Sulphur Drugs Black staining
Tetracycline Grey-brown to yellow-brown
Hyperbilirubinemia Yellow-green to blue brown & grey
Red or brown
Indication Advantages Disadvantages
No Treatment Patient with poor
Non invasive, no
Will not address
May achieve a
Ideal Properties of A Bleaching Material :
It should have neutral pH.
It should be easy to apply, maximum patient compliance.
It should not irritate or dehydrate oral tissue.
It should not cause any harm to the tooth being bleached.
It should adhere to the tooth structure i.e., controllable flow.
It should have contrasting colour with the oral structure.
It should have adjustable peroxide concentration.
It should give desired result within short time.
Be well controlled by the dentist to customize to the
YEAR AUTHOR INNOVATION
1799 Macintosh Chloride of Lime is invented- called
1884 Harian 1st
used Hydrogen Peroxide.
1958 Pearson Used 35%HP inside tooth & suggested
25% HP with heated lamp.
1961 Spasser Perborate sealed within tooth –
1965 Stewart Thermocatalytic Technique- pellet
saturated with superoxyl & heated
with an instrument inside pulp
1987 Feinmann In office bleaching using 30% H2O2 &
heat from bleaching light.
1989 Croll Micro abrasion Technique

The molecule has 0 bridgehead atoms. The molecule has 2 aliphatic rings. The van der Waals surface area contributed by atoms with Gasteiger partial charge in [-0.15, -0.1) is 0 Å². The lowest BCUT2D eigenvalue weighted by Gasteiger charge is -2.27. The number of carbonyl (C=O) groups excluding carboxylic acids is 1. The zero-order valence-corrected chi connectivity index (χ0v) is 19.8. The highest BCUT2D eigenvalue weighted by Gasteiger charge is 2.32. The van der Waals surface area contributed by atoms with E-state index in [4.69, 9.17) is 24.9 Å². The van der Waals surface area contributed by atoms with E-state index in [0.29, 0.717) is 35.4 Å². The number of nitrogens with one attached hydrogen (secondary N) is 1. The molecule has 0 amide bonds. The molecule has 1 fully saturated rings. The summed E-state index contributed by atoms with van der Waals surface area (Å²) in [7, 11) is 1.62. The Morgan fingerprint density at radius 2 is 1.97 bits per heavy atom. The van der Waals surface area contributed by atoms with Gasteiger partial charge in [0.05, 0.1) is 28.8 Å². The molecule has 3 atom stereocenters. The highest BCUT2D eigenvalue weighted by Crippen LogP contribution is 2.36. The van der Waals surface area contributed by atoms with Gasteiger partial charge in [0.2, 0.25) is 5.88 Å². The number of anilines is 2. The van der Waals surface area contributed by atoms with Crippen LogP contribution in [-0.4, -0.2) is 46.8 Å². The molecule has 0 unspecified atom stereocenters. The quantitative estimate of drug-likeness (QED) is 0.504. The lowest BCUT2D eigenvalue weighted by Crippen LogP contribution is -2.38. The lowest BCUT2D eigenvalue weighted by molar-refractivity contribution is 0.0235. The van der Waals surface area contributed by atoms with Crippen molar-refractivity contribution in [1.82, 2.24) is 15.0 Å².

1989 Haywood &
10% CP used in trays overnight –
‘Night-guard Vital Bleaching’
1996 Rayto Laser Tooth Whitening
1997 Settembrini et al. Inside-Outside bleaching technique.
1998 Carillo et al. Open pulp chamber with CP inside.
1990 Numerous authors Bleaching materials were investigated
& the FDA called for safety studies.
1991 Numerous authors Power Bleaching using 30% HP & light
Bleaching Agents :
Sodium Dioxide -
Historical Interest – limited use.
When sodium dioxide combines with water, the reaction yields
sodium hydroxide & oxygen.
Na2O2 +H2O = 2NaOH +1/2H2O
The molecular oxygen produced is a powerful antiseptic &
When used in high concentrations on pulp less teeth, it has a
strong caustic effects that render it dangerous for the
Chloride & Chloride Derivative -
Chlorine acts indirectly as it is capable of releasing the oxygen
from a water molecule.
Cl2 + H2o = 2HCl + 1/2O2
Hydrogen Peroxide -
It is the main bleaching agent used for tooth whitening,
produced by the following reaction.
H2O +1/2O2 =H2O
The resulting molecule is unstable & ready to split & release a
molecule of oxygen.
The concentration of H2O2 solutions are usually given in
percentage or in volumes that indicate the quantity of oxygen
released as a result of the breakdown reaction.
Because molecular dissociation occurs differently depending on
the pH, the efficacy of H2O2 can be improved by modifying the
pH of the solution.
In an alkaline solution, the hydroxyl groups neutralises the
protons & accelerate the bleaching process.
The consumption of an element produced by the oxidation-
reduction reaction will modify the balance, leading to the
yielding of highly reactive OH2-, a molecule with a low
molecular weight, far more oxidative than molecular oxygen.
And which diffuses easily through the enamel barrier.
Sodium Perborate (BO3Na4H2O) -
It’s a fine white powder, which is antiseptic & chemically
stable when anhydrous.
When combined with water, it reacts to produce metaborate
& molecular oxygen.
Na2[B2(O2)2(OH)4] +2H2O =2NaBO3 = 2H2O
BO3Na + H2O =1/2O2 +H2O
Metal peroxides, persulphates, calcium perborate &
magnesium perborate (acting as anion breakdown